Applying to college can seem like a daunting task! Many procrastinate because they just don’t know where to start. Some questions you want to think through are: Which are the right colleges for me to consider; how do I narrow down my choices; and what do colleges require as a part of their application process. Picking the right colleges to apply to is the first step.
Hopefully you have checked out which schools have received the highest rankings in the career or careers you’re considering. You can find that out through talking to people in those career fields, talking with your school counselor, looking at how the colleges rank in various ranking resources. A general recommendation among school counselors is to narrow your choices down to three categories – dream schools, stretch schools and “sure-bet” schools.
Dream schools are those which are prestigious and could really be a challenge for you to get in according to your GPA, test scores, qualifications, financial resources, etc. Stretch schools are schools which could be a little difficult to get into because of the above qualifying factors. And finally “sure bet” schools are those to which you know you won’t have any problems being accepted. Pick at least one in each of these categories. You need to do your homework in really checking out these schools and make sure you visit the campuses if at all possible. The cost of applying to colleges you don’t end up going to can cost a year’s worth of books so you need to really think through these decisions.
Next find out if the schools take the Common Application. This is a uniform application that many colleges use so it can save time by having one type of application to complete. You can fill it out once and then submit a copy of it to multiple schools. The Common Application “Secondary School Report” needs to be filled out by your counselor. There is also letter of recommendation form that is required and needs to be filled out by those from which you are seeking letters of recommendation. You want to select letter of recommendation writers who know you well and can write about your different character traits, abilities, and aspects of who you are. They need to include specific examples/anecdotes that back up their points. They DO NOT just want to repeat what is on your résumé. You need to make your request to these people at least two weeks in advance of the deadline.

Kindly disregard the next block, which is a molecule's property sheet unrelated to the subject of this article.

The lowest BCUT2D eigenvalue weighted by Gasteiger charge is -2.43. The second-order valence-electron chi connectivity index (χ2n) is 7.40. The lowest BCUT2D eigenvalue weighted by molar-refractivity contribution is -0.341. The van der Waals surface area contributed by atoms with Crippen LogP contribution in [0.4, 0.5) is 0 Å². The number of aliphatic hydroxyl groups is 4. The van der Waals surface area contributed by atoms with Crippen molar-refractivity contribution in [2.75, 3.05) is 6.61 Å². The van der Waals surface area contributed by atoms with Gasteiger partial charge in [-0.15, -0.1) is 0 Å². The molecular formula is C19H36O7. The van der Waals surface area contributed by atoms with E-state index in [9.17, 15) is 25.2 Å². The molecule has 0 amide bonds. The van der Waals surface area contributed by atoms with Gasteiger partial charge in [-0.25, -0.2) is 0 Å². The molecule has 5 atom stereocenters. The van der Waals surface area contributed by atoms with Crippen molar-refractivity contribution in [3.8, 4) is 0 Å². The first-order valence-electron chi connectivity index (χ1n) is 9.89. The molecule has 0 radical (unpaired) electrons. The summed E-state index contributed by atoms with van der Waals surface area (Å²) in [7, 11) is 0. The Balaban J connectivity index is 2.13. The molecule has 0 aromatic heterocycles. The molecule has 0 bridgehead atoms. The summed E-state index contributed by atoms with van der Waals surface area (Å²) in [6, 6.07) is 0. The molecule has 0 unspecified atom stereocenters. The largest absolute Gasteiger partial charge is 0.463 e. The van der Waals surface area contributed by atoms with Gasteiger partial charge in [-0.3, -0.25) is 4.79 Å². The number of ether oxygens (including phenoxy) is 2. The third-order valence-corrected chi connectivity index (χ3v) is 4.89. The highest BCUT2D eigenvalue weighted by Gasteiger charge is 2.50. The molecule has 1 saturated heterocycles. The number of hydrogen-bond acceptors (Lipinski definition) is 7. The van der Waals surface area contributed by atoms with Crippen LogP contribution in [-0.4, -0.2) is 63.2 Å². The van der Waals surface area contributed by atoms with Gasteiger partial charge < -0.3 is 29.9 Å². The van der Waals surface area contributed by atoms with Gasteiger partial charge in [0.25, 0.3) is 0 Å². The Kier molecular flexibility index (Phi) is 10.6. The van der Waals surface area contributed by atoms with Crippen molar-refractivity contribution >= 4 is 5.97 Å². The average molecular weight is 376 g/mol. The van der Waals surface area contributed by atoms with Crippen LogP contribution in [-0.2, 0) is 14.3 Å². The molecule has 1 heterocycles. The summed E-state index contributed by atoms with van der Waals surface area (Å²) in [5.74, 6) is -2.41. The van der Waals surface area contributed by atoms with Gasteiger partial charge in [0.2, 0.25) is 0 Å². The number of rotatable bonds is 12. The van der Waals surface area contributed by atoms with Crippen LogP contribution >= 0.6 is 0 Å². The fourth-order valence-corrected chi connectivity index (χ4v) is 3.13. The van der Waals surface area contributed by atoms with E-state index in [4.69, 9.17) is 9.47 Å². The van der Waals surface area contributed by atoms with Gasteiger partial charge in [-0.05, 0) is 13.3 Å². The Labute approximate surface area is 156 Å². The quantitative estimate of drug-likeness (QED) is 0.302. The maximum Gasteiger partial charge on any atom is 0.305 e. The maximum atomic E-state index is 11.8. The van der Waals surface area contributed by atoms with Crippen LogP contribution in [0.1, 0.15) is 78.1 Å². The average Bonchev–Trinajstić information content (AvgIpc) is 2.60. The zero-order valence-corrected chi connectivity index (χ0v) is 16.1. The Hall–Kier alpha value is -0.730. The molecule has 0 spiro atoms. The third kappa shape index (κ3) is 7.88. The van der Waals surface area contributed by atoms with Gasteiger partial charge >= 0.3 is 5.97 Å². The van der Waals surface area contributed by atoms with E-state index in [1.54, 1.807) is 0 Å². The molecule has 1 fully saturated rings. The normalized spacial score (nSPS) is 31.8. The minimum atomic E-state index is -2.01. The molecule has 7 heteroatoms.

For many schools you need to write at least one essay. Most schools will give you a topic to address in your essay. In the essay include an example, related to the question, that shows your passion for something and aspects that make you stand out among your peers. Don’t be shy or modest. Like your English teacher has probably said, you want to “show, not tell.” Make sure you edit and rewrite it as much as needed to make it a sample of your best writing.
Your application packet will also typically require a transcript, a school profile, test scores, etc. Plan ahead to make sure you are meeting all your high school’s deadlines for requesting all these pieces. Also, look closely to see if the college requires your tests scores to be sent directly from ACT or College Board (SAT and AP) or if they are fine with having them come from the high school.
You may want to create a résumé. It can save time and put forth a more professional appearance to those who are reading your application. Some colleges include a Scholarship application in their application packet. If not, ask the Admissions Office how you can apply for scholarships and financial aid on their campus.
The college application process is equivalent to another class on your schedule with the amount of work it requires. Plan ahead and keep in touch with your school counselor. Apply early so you will have first choice of your housing preferences. This whole process takes lots of time and energy. You want to show the best of who you are. This is one area in which you don’t want to take shortcuts. It can determine the rest of your life, so give it your best shot!